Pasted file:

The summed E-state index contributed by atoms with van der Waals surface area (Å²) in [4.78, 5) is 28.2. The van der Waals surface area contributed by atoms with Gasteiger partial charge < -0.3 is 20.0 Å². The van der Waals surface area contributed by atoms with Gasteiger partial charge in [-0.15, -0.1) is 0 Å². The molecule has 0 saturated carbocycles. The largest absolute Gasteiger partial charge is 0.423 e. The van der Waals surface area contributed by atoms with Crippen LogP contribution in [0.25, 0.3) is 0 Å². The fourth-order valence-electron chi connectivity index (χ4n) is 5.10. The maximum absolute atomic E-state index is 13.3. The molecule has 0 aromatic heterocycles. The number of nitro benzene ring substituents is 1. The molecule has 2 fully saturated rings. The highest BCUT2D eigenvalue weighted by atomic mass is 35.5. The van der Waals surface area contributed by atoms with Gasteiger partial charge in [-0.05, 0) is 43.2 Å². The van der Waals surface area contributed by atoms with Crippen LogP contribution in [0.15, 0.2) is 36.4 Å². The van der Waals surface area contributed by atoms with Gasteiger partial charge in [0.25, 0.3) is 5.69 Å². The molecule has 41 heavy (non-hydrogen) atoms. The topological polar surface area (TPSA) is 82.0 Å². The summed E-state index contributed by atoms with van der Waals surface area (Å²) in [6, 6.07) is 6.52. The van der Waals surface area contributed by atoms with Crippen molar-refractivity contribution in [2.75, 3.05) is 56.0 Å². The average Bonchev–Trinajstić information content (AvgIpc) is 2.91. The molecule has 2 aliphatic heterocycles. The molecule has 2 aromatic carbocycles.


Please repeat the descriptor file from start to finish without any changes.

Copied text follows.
The summed E-state index contributed by atoms with van der Waals surface area (Å²) in [4.78, 5) is 28.2. The van der Waals surface area contributed by atoms with Gasteiger partial charge < -0.3 is 20.0 Å². The van der Waals surface area contributed by atoms with Gasteiger partial charge in [-0.15, -0.1) is 0 Å². The molecule has 0 saturated carbocycles. The largest absolute Gasteiger partial charge is 0.423 e. The van der Waals surface area contributed by atoms with Crippen LogP contribution in [0.25, 0.3) is 0 Å². The fourth-order valence-electron chi connectivity index (χ4n) is 5.10. The maximum absolute atomic E-state index is 13.3. The molecule has 0 aromatic heterocycles. The number of nitro benzene ring substituents is 1. The molecule has 2 fully saturated rings. The highest BCUT2D eigenvalue weighted by atomic mass is 35.5. The van der Waals surface area contributed by atoms with Gasteiger partial charge in [-0.05, 0) is 43.2 Å². The van der Waals surface area contributed by atoms with Crippen LogP contribution in [0.15, 0.2) is 36.4 Å². The van der Waals surface area contributed by atoms with Gasteiger partial charge in [0.25, 0.3) is 5.69 Å². The molecule has 41 heavy (non-hydrogen) atoms. The topological polar surface area (TPSA) is 82.0 Å². The summed E-state index contributed by atoms with van der Waals surface area (Å²) in [6, 6.07) is 6.52. The van der Waals surface area contributed by atoms with Crippen molar-refractivity contribution in [2.75, 3.05) is 56.0 Å². The average Bonchev–Trinajstić information content (AvgIpc) is 2.91. The molecule has 2 aliphatic heterocycles. The molecule has 2 aromatic carbocycles.